Thank you for stopping by to look at my website - I hope I can be of some help to you.
Kay Fletcher Counselling began life back in 2011, offering counselling to adults and couples. It has grown and evolved since then and now also provides counselling to children and young people, including working in schools locally.
I am a person-centred counsellor which is a 'humanistic' therapeutic approach. This means I look at the way a person views and values themselves, the conscious thoughts, feelings and emotions, but I don't aim to interpret or diagnose. In this way I would aim to work with the meaning your experiences have for you, in order to understand your experience from your point of view. To this end the counselling relationship is an important part of the therapeutic alliance and I would offer empathy, respect and honesty, to establish and support it. During the first session we can discuss working together and if we felt this was something we could do.
As a person-centred therapist then, I value the client's experience and am genuine, open and non-judgemental. I would hope you felt accepted and able to work honestly with, and understand, your own feelings. I believe this move to relying on your own values, and sense of self-worth would create a positive relationship with your inner resources and on-going access to this continued support.
I work privately from my practice in the small but picturesque village of Leintwardine, on the Shropshire/Herefordshire border. Appointments are available Monday-Saturday, with evening sessions an option. I am a BACP Accredited Counsellor and the British Association for Counselling & Psychotherapy (BACP) is a professional body which safeguards clients and ensures they have access to competent and ethical practitioners. Accreditation means my '...practice has been deemed to meet our higher standard as a competent, ethical and independent practitioner,'
If you feel unsure about contacting me but feel you need help right now or you may harm yourself or someone else, please contact the Samaritans on 116 123 which is free to call from within the UK and Ireland.
There is also a Freephone 24 Hour National Domestic Violence Helpline, run in partnership between Women's Aid and Refuge 0808 2000 247.
Please don't suffer in silence - please ask for the help you need.
I am both pleased and proud to be able to announce that I have successfully gained BACP Accreditation. This means that my counselling practice has been deemed to meet the BACP's higher standard as a competent, ethical and independent practitioner. Gaining Accreditation demonstrates that I have undergone a substantial level of training and achieved high standards of knowledge, development, and experience.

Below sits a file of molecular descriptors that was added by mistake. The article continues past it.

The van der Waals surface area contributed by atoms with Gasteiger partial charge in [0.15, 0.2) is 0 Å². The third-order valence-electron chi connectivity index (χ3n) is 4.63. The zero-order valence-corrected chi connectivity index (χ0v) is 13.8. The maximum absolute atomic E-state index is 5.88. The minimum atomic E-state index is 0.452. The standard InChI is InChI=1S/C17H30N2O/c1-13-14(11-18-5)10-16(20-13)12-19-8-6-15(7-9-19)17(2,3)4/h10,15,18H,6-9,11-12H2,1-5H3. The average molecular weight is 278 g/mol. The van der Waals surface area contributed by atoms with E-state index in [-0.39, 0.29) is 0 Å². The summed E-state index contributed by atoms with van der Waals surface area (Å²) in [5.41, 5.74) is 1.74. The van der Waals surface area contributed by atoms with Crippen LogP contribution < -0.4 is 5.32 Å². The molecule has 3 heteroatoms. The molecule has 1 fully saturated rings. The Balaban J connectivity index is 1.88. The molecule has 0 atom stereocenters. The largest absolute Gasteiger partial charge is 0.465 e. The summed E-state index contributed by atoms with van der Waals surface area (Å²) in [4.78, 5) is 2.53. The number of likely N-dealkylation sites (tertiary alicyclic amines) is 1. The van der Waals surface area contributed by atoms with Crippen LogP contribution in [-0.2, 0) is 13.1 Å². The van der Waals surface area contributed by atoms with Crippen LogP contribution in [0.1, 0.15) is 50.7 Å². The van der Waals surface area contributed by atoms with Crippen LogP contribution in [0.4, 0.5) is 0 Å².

On a more personal note! I found the application and assessment process to be a challenging but rewarding experience. Mainly, I think, because throughout it I was demonstrating my personal awareness and understanding of how my approach benefits clients. It took me a great deal of time and thought to complete, and, as a lot of the work was built around my reflective practice, I felt that I produced an assessment that represented the depth and breadth of myself as a counselling practitioner. It was as if the document I sent off contained the very essence of me as a counsellor! When, many months later, the envelope came through the door, clearly marked private and confidential with the BACP logo, I felt nervous and anxious, as if I was to receive judgment on my authentic self - this is who I am, am I good enough? My application had been deferred as three questions needed further exploration. I felt deflated and relieved all at the same time. Deflated as I had wanted to experience the joy and thrill of acceptance, a 'judgment' validating my professional practice! Relieved that I only had three questions to look at again. I spent the next few weeks adding to these answers and again sent off the paperwork...and waited. I thought about my motivation, how I wanted to have a measure of my work and how I valued my self-awareness and the learning it brought.
Many months later and another official BACP envelope marked private and confidential again dropped on to my hall floor. I went for a walk and took the unopened envelope with me. I wanted to ponder on these feelings around self-belief. I decided that this was about challenges and opportunities. I felt that whatever the decision held inside the envelope, I had offered up a piece of work that represented my true self as a counselling practitioner at this point in time, and, as I believed in and actively sought continued professional development, whatever the outcome I was on a journey, this was not a destination. I opened the envelope and on reading the first word, 'congratulations', I felt really emotional. I was grateful for all the help my supervisor and proposer had given me, as they filled in forms and reports, and I was thankful for the support of those around me that made it possible for me to spend so many long hours on the assessment process. It felt as if I had arrived at a viewing point on my journey, I could consolidate and appreciate my learning - I could take some time to enjoy the view!
Kay Fletcher, Registered Member MBACP (Accred).